200 shows and counting…

Amanda CottreauBy Amanda Cottreau

I’m no expert on the matter but, after having playing over 200 shows in the last four years, there are a number of things I have learned:

My voice is a most precious and delicate instrument; it took nearly losing it to come to that realization. Investing in vocal lessons literally saved my voice. Now, before any show, I take the time to warm up and stretch my vocal muscles with the guidance of one of my mentors and industry go-to-girls, Cari Cole.  I also learned to practice finger exercises that minimize the repetitive strain brought on by guitar playing for hours on end each day.  Of course, exercising your whole body, keeping hydrated and taking time to rest are super important too!

In the beginning, I played just about anywhere I could get a gig.  That said, as great as bars are for well paying cover gigs, they are not well suited for sharing intimate moments with the audience, which is very important to me.  I now veer toward cafes, galleries, and private homes, venues that better facilitate one-on-one connections with my listeners.

Getting people to want to come out to your shows requires more than just putting up posters and having an online presence.  Connecting one-on-one with people in a genuine and meaning full way is the most effective advertising in the world; it takes time and boundless energy but is priceless.  Whether it is in person or online, it is important to build sustainable relationships and engage community.  As a single mother of one, with a full time day job, in addition to managing a music career, I have found the use of social media tools like Twitter, Facebook and Reverbnation to be invaluable assets.  They have allowed me to establish and cultivate relationships with a diverse range of people in both my local and global communities.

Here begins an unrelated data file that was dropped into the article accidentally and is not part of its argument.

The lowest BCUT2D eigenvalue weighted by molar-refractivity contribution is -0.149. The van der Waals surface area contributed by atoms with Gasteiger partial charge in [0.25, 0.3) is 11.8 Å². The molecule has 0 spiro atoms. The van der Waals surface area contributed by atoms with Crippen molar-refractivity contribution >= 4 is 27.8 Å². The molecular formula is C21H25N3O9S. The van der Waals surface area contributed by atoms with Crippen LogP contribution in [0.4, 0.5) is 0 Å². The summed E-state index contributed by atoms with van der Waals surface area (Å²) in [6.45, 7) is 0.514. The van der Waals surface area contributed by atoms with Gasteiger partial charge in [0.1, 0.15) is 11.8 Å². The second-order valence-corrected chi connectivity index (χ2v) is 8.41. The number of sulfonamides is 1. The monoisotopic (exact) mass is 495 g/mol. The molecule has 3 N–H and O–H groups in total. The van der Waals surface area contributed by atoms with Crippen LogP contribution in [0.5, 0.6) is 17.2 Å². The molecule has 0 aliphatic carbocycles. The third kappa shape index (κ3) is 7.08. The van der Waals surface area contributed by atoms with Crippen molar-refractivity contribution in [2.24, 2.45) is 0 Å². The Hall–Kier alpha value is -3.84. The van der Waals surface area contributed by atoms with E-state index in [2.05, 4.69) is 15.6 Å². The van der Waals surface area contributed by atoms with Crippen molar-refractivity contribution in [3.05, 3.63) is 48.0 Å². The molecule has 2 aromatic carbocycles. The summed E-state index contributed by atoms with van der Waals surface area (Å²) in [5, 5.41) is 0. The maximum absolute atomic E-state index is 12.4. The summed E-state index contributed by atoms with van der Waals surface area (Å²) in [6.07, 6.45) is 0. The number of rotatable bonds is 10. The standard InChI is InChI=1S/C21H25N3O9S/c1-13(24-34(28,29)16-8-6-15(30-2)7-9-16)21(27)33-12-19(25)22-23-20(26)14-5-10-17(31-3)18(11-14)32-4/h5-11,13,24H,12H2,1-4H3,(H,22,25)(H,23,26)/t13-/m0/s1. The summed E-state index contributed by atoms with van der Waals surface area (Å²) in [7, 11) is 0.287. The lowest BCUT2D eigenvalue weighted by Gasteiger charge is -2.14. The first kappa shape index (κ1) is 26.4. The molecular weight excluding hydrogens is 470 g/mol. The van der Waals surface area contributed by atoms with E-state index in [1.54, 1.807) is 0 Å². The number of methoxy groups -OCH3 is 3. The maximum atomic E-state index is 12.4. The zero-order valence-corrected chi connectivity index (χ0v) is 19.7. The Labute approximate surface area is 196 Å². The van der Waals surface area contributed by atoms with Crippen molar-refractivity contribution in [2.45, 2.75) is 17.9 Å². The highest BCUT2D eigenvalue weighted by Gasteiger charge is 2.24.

As much as I love sharing music, and would continue to create it whether or not I was paid, I have come to realize that my time and skills are valuable and gear costs money!  All of the peripheral things required to make my music accessible – rentals, gas, guitar strings, rehearsal time, business cards, posters, website costs, membership fees, etc. – really add up.  I quickly learned that it was necessary and warranted to ask for payment.  Be mindful of what you ask for, though; if you ask for change, you’ll most likely get just that. I always make a point, now, to ask for listeners’ gratitude in the form of attention AND dollar bills.

As an independent artist, touring can be a really expensive and overwhelming venture.  I wish I had done more research and planning before hitting the road!  I made sure to registered all my songs with SOCAN and submitted for all my live performances but I wish I had read these two articles first: How to make the best of a Canadian Tour & Booking Your Canadian Tour – Tips by Ann Vriend.   Did you know that there’s even funding available for touring through FACTOR!?  Like I said, do your research.

Honestly, of everything I’ve learned, success really isn’t about money, it’s about people.  For me, taking things to the next level has always been more about achieving greater depth with my audience rather than higher ranks on the charts.  Music has always been a way to centre myself, allowing me to become aware and fully grounded in the moment.  It has been a way for me to communicate my experiences, build relationships, and engage like-minded individuals in my community. If I were to measure success by the quality of my relationships, well then, I think I’m one of the most successful people I know!

Click Here to visit Amanda’s Songwriters’ Profile.

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